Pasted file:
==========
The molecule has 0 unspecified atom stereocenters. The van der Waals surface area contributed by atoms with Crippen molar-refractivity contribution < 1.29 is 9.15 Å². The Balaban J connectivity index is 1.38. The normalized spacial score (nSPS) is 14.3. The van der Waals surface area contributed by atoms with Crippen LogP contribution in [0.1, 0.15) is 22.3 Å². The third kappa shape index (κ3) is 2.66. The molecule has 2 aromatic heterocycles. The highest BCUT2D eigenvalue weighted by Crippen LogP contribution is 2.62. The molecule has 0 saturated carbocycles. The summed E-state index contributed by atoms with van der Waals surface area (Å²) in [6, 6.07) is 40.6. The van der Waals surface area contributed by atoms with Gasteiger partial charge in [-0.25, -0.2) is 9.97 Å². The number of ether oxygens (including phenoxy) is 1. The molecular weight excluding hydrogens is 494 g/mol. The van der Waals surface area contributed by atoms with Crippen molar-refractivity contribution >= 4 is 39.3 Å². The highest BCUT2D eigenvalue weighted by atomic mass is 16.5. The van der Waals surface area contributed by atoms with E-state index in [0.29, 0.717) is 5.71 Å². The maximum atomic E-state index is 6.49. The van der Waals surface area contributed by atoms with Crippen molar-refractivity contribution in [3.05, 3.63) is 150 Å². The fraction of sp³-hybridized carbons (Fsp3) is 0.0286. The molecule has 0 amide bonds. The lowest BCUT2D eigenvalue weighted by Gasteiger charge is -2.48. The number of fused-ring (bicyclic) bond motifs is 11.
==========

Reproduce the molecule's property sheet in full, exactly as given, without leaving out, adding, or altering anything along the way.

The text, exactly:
The molecule has 0 unspecified atom stereocenters. The van der Waals surface area contributed by atoms with Crippen molar-refractivity contribution < 1.29 is 9.15 Å². The Balaban J connectivity index is 1.38. The normalized spacial score (nSPS) is 14.3. The van der Waals surface area contributed by atoms with Crippen LogP contribution in [0.1, 0.15) is 22.3 Å². The third kappa shape index (κ3) is 2.66. The molecule has 2 aromatic heterocycles. The highest BCUT2D eigenvalue weighted by Crippen LogP contribution is 2.62. The molecule has 0 saturated carbocycles. The summed E-state index contributed by atoms with van der Waals surface area (Å²) in [6, 6.07) is 40.6. The van der Waals surface area contributed by atoms with Gasteiger partial charge in [-0.25, -0.2) is 9.97 Å². The number of ether oxygens (including phenoxy) is 1. The molecular weight excluding hydrogens is 494 g/mol. The van der Waals surface area contributed by atoms with Crippen molar-refractivity contribution >= 4 is 39.3 Å². The highest BCUT2D eigenvalue weighted by atomic mass is 16.5. The van der Waals surface area contributed by atoms with E-state index in [0.29, 0.717) is 5.71 Å². The maximum atomic E-state index is 6.49. The van der Waals surface area contributed by atoms with Crippen molar-refractivity contribution in [3.05, 3.63) is 150 Å². The fraction of sp³-hybridized carbons (Fsp3) is 0.0286. The molecule has 0 amide bonds. The lowest BCUT2D eigenvalue weighted by Gasteiger charge is -2.48. The number of fused-ring (bicyclic) bond motifs is 11.